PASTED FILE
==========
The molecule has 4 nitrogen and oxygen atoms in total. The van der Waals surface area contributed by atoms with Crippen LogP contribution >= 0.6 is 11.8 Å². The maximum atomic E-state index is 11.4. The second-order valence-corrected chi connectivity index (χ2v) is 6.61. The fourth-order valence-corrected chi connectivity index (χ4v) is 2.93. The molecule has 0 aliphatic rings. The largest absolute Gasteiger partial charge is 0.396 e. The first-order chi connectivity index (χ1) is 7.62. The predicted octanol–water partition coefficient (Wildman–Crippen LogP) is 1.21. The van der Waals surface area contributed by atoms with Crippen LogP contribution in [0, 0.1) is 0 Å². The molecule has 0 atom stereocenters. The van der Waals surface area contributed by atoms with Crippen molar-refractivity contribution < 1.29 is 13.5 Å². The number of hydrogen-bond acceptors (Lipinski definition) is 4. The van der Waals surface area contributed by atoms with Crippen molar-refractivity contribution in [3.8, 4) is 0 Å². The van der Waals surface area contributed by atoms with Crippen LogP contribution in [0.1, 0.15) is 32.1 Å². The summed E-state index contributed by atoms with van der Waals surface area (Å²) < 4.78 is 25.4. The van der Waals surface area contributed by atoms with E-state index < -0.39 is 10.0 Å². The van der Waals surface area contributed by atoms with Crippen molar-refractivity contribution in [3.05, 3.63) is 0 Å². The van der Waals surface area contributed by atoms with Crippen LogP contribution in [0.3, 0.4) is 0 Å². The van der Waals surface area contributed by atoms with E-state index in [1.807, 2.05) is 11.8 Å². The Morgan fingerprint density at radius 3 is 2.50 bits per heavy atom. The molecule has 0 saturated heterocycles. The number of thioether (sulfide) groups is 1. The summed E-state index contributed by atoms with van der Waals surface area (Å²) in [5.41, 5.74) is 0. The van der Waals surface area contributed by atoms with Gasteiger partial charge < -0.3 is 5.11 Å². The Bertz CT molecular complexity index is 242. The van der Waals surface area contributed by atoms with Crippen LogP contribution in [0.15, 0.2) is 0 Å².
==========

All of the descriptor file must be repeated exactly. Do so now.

The molecule has 4 nitrogen and oxygen atoms in total. The van der Waals surface area contributed by atoms with Crippen LogP contribution >= 0.6 is 11.8 Å². The maximum atomic E-state index is 11.4. The second-order valence-corrected chi connectivity index (χ2v) is 6.61. The fourth-order valence-corrected chi connectivity index (χ4v) is 2.93. The molecule has 0 aliphatic rings. The largest absolute Gasteiger partial charge is 0.396 e. The first-order chi connectivity index (χ1) is 7.62. The predicted octanol–water partition coefficient (Wildman–Crippen LogP) is 1.21. The van der Waals surface area contributed by atoms with Crippen LogP contribution in [0, 0.1) is 0 Å². The molecule has 0 atom stereocenters. The van der Waals surface area contributed by atoms with Crippen molar-refractivity contribution < 1.29 is 13.5 Å². The number of hydrogen-bond acceptors (Lipinski definition) is 4. The van der Waals surface area contributed by atoms with Crippen molar-refractivity contribution in [3.8, 4) is 0 Å². The van der Waals surface area contributed by atoms with Crippen LogP contribution in [0.1, 0.15) is 32.1 Å². The summed E-state index contributed by atoms with van der Waals surface area (Å²) < 4.78 is 25.4. The van der Waals surface area contributed by atoms with E-state index < -0.39 is 10.0 Å². The van der Waals surface area contributed by atoms with Crippen molar-refractivity contribution in [3.05, 3.63) is 0 Å². The van der Waals surface area contributed by atoms with Crippen LogP contribution in [0.3, 0.4) is 0 Å². The van der Waals surface area contributed by atoms with E-state index in [1.807, 2.05) is 11.8 Å². The Morgan fingerprint density at radius 3 is 2.50 bits per heavy atom. The molecule has 0 saturated heterocycles. The number of thioether (sulfide) groups is 1. The summed E-state index contributed by atoms with van der Waals surface area (Å²) in [5.41, 5.74) is 0. The van der Waals surface area contributed by atoms with Gasteiger partial charge < -0.3 is 5.11 Å². The Bertz CT molecular complexity index is 242. The van der Waals surface area contributed by atoms with Crippen LogP contribution in [0.15, 0.2) is 0 Å².